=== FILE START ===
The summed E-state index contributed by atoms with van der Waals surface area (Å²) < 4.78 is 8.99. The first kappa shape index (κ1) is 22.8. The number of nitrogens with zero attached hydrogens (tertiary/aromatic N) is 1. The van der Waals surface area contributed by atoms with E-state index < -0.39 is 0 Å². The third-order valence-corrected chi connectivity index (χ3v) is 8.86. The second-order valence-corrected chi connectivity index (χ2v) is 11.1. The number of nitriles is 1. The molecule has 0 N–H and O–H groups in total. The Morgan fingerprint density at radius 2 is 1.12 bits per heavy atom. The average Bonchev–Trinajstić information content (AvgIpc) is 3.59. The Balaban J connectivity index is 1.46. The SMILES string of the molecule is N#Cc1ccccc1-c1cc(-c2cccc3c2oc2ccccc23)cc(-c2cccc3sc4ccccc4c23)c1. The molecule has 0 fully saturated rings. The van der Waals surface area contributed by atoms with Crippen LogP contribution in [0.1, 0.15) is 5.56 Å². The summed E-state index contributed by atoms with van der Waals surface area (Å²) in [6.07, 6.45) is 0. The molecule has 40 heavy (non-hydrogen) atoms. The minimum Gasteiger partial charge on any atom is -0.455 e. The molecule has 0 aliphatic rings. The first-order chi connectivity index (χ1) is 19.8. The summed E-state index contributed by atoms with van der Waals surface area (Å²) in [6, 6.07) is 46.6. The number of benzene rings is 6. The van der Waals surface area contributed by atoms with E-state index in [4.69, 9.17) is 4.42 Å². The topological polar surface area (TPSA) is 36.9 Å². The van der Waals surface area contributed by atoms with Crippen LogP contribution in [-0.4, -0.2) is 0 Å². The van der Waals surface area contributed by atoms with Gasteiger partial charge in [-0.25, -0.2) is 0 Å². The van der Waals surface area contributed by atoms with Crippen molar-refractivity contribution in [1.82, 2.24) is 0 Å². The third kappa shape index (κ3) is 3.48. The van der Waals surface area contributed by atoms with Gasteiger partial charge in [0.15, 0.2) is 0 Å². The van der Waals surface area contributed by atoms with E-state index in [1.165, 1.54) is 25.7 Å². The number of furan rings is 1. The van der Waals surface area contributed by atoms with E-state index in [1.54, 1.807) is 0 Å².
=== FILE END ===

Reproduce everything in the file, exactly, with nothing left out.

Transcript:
The summed E-state index contributed by atoms with van der Waals surface area (Å²) < 4.78 is 8.99. The first kappa shape index (κ1) is 22.8. The number of nitrogens with zero attached hydrogens (tertiary/aromatic N) is 1. The van der Waals surface area contributed by atoms with E-state index < -0.39 is 0 Å². The third-order valence-corrected chi connectivity index (χ3v) is 8.86. The second-order valence-corrected chi connectivity index (χ2v) is 11.1. The number of nitriles is 1. The molecule has 0 N–H and O–H groups in total. The Morgan fingerprint density at radius 2 is 1.12 bits per heavy atom. The average Bonchev–Trinajstić information content (AvgIpc) is 3.59. The Balaban J connectivity index is 1.46. The SMILES string of the molecule is N#Cc1ccccc1-c1cc(-c2cccc3c2oc2ccccc23)cc(-c2cccc3sc4ccccc4c23)c1. The molecule has 0 fully saturated rings. The van der Waals surface area contributed by atoms with Crippen LogP contribution in [0.1, 0.15) is 5.56 Å². The summed E-state index contributed by atoms with van der Waals surface area (Å²) in [6.07, 6.45) is 0. The molecule has 40 heavy (non-hydrogen) atoms. The minimum Gasteiger partial charge on any atom is -0.455 e. The molecule has 0 aliphatic rings. The first-order chi connectivity index (χ1) is 19.8. The summed E-state index contributed by atoms with van der Waals surface area (Å²) in [6, 6.07) is 46.6. The number of benzene rings is 6. The van der Waals surface area contributed by atoms with E-state index in [4.69, 9.17) is 4.42 Å². The topological polar surface area (TPSA) is 36.9 Å². The van der Waals surface area contributed by atoms with Crippen LogP contribution in [-0.4, -0.2) is 0 Å². The van der Waals surface area contributed by atoms with Gasteiger partial charge in [-0.25, -0.2) is 0 Å². The van der Waals surface area contributed by atoms with Crippen molar-refractivity contribution in [1.82, 2.24) is 0 Å². The third kappa shape index (κ3) is 3.48. The van der Waals surface area contributed by atoms with Gasteiger partial charge in [0.15, 0.2) is 0 Å². The van der Waals surface area contributed by atoms with E-state index in [1.165, 1.54) is 25.7 Å². The number of furan rings is 1. The van der Waals surface area contributed by atoms with E-state index in [1.54, 1.807) is 0 Å².